I walked toward the front gate, kicking a little too hard at rocks in my path and looking up at my bizarre prison for the summer. How was I supposed to make the seventh grade all-star basketball team now? Coach set up summer practices three times a week and tournaments almost every weekend. I was finally going to have the chance to show him I could play point guard better than Tyler Sandusky. Everyone knows that Coach figures out the starting lineup during the summer schedule. The official tryouts in the winter only last two days, and they’re a joke.

Now Tyler would win our bet on which one of us will be in the starting five, and I’d have to fork over a month’s allowance. In fact, I’d be lucky to even make the team as a bench-gargoyle, just sitting there and watching Tyler play. More likely I’d be back on the intramural squad, playing with the other rejects who didn’t make the real team, while Tyler traveled all over Hillsborough County with the all-stars, competing against the other middle schools. Some of those bigger schools even have cheerleaders.

Not that it would make much difference to Mom or Dad, since they’re usually too busy to come to my games. They barely looked up from their suitcases as I pled my case for being able to stay home and play ball this summer. Maybe even start lifting some weights. I doubted that a fully-equipped weight room was on the amenity list for an Intergalactic Bed and Breakfast.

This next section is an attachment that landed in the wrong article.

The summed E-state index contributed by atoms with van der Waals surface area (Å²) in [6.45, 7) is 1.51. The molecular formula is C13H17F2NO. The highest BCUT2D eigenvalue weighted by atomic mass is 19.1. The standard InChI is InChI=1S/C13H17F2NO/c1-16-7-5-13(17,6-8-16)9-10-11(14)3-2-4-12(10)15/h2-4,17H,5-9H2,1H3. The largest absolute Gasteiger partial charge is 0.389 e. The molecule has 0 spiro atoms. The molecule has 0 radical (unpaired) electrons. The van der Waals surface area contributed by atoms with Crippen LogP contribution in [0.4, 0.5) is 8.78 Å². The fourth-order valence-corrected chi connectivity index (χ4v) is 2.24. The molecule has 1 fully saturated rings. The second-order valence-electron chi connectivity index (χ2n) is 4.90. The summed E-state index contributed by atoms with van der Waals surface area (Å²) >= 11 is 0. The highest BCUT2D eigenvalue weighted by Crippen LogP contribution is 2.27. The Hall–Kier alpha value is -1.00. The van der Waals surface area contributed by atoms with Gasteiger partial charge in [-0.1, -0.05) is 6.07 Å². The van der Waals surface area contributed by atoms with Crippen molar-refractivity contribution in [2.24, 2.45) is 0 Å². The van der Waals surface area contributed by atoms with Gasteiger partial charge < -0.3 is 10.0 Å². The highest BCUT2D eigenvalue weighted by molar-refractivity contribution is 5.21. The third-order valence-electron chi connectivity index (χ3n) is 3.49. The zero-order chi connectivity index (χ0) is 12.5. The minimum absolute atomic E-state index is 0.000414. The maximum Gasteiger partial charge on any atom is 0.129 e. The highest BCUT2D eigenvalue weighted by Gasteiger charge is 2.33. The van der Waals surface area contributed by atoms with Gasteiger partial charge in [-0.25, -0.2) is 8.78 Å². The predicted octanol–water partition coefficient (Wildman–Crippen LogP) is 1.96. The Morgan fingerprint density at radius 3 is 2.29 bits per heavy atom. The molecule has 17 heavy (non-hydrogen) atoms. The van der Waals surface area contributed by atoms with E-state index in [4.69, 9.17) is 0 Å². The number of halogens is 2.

“Success is a by-product of a well-trained mind. The body is much less important,” my mom had said, neatly folding the fourth navy blue business suit to go in her luggage. “Set goals, and then envision incremental steps for success each day to achieve your objective.” Nice advice, Mom. That was probably line 4, paragraph 3b of her corporate training seminar brochure, and somehow I don’t think Coach had read that one. Dad’s response was about as helpful. He just cleared his throat and said that some things were more important than sports.

So I supposed I might as well forget about hoops and join the Sci-Fi/Fantasy Club. There were no tryouts for that one, just a willingness to give up any hope of appearing normal and fitting in at school. Those guys (and I do mean guys—no cheerleader would be caught dead, alive, or zombie at one of their events) dressed up in costumes and ran around with foam swords and plastic laser guns. In public. They even learned to speak languages that didn’t exist, like Klingon or Elvish. (I have enough trouble with Intro to Spanish.) Sure, they looked like they were having fun, but…was it worth making such geeks of themselves?